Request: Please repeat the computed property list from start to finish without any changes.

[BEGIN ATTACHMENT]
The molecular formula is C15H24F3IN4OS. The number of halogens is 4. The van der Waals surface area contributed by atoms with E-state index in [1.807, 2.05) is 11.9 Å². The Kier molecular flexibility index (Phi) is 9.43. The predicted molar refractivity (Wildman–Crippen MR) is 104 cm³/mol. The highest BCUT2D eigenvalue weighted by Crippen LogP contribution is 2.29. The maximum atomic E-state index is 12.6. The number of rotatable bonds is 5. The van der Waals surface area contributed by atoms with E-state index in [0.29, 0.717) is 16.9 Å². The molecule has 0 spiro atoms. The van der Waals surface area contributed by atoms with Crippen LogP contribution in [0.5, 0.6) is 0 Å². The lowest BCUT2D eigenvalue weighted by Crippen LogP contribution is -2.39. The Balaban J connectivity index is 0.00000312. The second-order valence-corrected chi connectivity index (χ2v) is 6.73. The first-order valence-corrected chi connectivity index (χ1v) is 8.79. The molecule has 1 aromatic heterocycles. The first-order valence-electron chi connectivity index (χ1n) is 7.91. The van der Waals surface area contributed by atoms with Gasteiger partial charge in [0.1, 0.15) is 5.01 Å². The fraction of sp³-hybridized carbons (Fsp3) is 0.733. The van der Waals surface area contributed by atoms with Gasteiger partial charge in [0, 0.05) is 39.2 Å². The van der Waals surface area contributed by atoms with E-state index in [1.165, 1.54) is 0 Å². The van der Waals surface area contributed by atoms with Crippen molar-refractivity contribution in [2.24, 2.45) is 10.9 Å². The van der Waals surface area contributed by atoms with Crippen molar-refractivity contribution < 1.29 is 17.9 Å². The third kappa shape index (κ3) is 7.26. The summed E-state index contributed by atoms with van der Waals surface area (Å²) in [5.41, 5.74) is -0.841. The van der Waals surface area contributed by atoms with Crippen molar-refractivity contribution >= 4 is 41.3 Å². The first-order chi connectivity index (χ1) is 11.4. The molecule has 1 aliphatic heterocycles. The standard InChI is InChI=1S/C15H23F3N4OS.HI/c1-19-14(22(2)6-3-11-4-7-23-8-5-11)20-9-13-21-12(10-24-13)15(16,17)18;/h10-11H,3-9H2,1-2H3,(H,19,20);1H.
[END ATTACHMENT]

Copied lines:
The molecular formula is C15H24F3IN4OS. The number of halogens is 4. The van der Waals surface area contributed by atoms with E-state index in [1.807, 2.05) is 11.9 Å². The Kier molecular flexibility index (Phi) is 9.43. The predicted molar refractivity (Wildman–Crippen MR) is 104 cm³/mol. The highest BCUT2D eigenvalue weighted by Crippen LogP contribution is 2.29. The maximum atomic E-state index is 12.6. The number of rotatable bonds is 5. The van der Waals surface area contributed by atoms with E-state index in [0.29, 0.717) is 16.9 Å². The molecule has 0 spiro atoms. The van der Waals surface area contributed by atoms with Crippen LogP contribution in [0.5, 0.6) is 0 Å². The lowest BCUT2D eigenvalue weighted by Crippen LogP contribution is -2.39. The Balaban J connectivity index is 0.00000312. The second-order valence-corrected chi connectivity index (χ2v) is 6.73. The first-order valence-corrected chi connectivity index (χ1v) is 8.79. The molecule has 1 aromatic heterocycles. The first-order valence-electron chi connectivity index (χ1n) is 7.91. The van der Waals surface area contributed by atoms with Gasteiger partial charge in [0.1, 0.15) is 5.01 Å². The fraction of sp³-hybridized carbons (Fsp3) is 0.733. The van der Waals surface area contributed by atoms with Gasteiger partial charge in [0, 0.05) is 39.2 Å². The van der Waals surface area contributed by atoms with E-state index in [1.165, 1.54) is 0 Å². The van der Waals surface area contributed by atoms with Crippen molar-refractivity contribution in [2.24, 2.45) is 10.9 Å². The van der Waals surface area contributed by atoms with Crippen molar-refractivity contribution < 1.29 is 17.9 Å². The third kappa shape index (κ3) is 7.26. The summed E-state index contributed by atoms with van der Waals surface area (Å²) in [5.41, 5.74) is -0.841. The van der Waals surface area contributed by atoms with Crippen molar-refractivity contribution >= 4 is 41.3 Å². The first-order chi connectivity index (χ1) is 11.4. The molecule has 1 aliphatic heterocycles. The standard InChI is InChI=1S/C15H23F3N4OS.HI/c1-19-14(22(2)6-3-11-4-7-23-8-5-11)20-9-13-21-12(10-24-13)15(16,17)18;/h10-11H,3-9H2,1-2H3,(H,19,20);1H.